George J. Ocavage

Branch: Army Air Force
Service Number: 32077440
Rank: Staff Sergeant
Unit: 14th Air Force, 308th Bombardment Group, 425th Bombardment Squadron

George J. Ocavage was the youngest sibling of the Ocavage family having several sisters (Helen, Mary, Margaret, Agnes, Frances, Marcella, and Anna) and a brother, Anthony. He was born to Lithuanian immigrant parents John and Margaret on March 2, 1919 in New Philadelphia, Pennsylvania. A small coal mining community located in Schuykill County, approximately 70 miles northeast of Philadelphia. Most of the town residents at that time were also primarily of Lithuanian descent. His father John was employed at the nearby Silver Creek Mine had passed away just prior to George's second birthday. 

The Ocavage children would go to get their education at the Sacred Heart Parochial School in New Philadelphia. Here, Anthony and George participated in a play on September 11th and 12th of 1931. “Corporal Eagen” was a hit show which contained a pageant, minstrel, sailors' chorus, tap dancers, songs and drama. The Universal Producing Company ran this play between the years 1928 and 1934. They put on 3000 small-town productions of this play all over the country. Each cast was comprised of approximately 150 local townspeople. Anthony had the roll of “Private Yehl” and George had a small roll as a paper boy. The local newspaper stated that Anthony's Private Yehl had the job as a cook, "and what a cook!" George was said to have played his part well. The shows were an overall huge success for the community. George would also participate in another play where he took on the roll of the “Emperor” in a drama entitled, “A Young Hero.” This was presented at the Sacred Heart School (New Philadelphia) on June 17, 1934, during their fourth annual promotional exercises for the students. The act was said to be very well portrayed and enjoyed by the audience.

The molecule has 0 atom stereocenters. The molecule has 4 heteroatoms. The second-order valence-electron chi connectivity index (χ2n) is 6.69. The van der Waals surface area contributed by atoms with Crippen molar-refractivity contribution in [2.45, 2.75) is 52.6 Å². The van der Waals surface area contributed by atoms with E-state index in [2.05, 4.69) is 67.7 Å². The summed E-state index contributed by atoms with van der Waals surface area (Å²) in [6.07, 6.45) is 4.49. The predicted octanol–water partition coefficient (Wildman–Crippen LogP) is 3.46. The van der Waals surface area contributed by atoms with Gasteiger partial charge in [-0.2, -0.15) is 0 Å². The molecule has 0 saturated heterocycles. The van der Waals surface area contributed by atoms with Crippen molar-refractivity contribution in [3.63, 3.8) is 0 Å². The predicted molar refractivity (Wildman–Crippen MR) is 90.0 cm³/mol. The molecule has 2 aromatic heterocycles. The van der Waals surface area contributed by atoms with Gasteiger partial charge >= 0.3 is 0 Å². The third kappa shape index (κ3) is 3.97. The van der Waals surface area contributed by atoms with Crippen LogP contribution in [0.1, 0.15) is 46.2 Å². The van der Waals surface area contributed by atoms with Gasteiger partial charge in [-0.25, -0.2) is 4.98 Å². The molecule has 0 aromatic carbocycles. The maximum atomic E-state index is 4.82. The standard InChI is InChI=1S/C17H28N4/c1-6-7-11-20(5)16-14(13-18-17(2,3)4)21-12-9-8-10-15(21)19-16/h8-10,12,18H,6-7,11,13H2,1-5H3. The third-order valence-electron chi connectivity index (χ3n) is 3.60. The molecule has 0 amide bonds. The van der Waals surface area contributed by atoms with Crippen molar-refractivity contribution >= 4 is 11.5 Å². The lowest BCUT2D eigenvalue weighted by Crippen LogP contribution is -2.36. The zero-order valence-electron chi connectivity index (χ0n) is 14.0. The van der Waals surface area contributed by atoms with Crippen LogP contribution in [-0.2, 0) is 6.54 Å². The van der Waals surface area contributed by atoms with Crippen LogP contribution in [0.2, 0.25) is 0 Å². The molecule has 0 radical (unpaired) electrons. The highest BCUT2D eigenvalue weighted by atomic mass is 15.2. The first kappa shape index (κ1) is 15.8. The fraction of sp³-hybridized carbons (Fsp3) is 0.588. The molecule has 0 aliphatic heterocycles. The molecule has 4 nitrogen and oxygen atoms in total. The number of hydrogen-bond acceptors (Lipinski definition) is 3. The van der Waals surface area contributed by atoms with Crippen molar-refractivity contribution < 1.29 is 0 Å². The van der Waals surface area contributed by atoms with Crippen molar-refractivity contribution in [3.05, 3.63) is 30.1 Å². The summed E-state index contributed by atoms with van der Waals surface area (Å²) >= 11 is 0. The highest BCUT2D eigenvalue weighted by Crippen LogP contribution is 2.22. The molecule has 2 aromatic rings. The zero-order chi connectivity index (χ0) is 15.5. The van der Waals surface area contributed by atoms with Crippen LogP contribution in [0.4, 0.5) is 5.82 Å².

Later that year, George and the family would travel to visit his sister, Mrs. Helen Howell who now lived at 431 West Shunk Street in Philadelphia. George would return to Philly in late July, 1936, attending a double-header baseball game at Baker Bowl on the July 26th, where the Phillies played the Chicago Cubs. The Phils took the first game, winning 4-0 and then loosing the second by a score of 18-5. After retuning home, he ended the summer at Knuckle’s Dam where there was a huge picnic and various outdoor activities for all of the kids. George would graduate from Sacred Heart School and move on to Blythe Township High School. He showed interest in the arts programs, trying to help re-organize the New Philadelphia Band in January of 1937, and continuing his acting by performing a scene from “The Last Supper” with other students on May 7, 1937. 

836 Lambert Avenue, Mt. Ephraim
There must have been some talk of leaving New Philadelphia and moving to the Philadelphia region to be closer to family. George’s sister, Helen, Mary and Agnes were already living in the city and sisters Margaret and Anna had moved to the Newark area. Anthony would eventually purchase the property at 836 Lambert Avenue in Mount Ephraim from Clara Grunwald on December 29, 1937 for $1. Margaret Ocavage and her unmarried children (Anthony, Frances, Marcella and George) settled into their new surroundings. The older siblings found jobs in the area while George attended Audubon High School until the end of his junior year in 1939. He was said by the Courier Post to be a star athlete.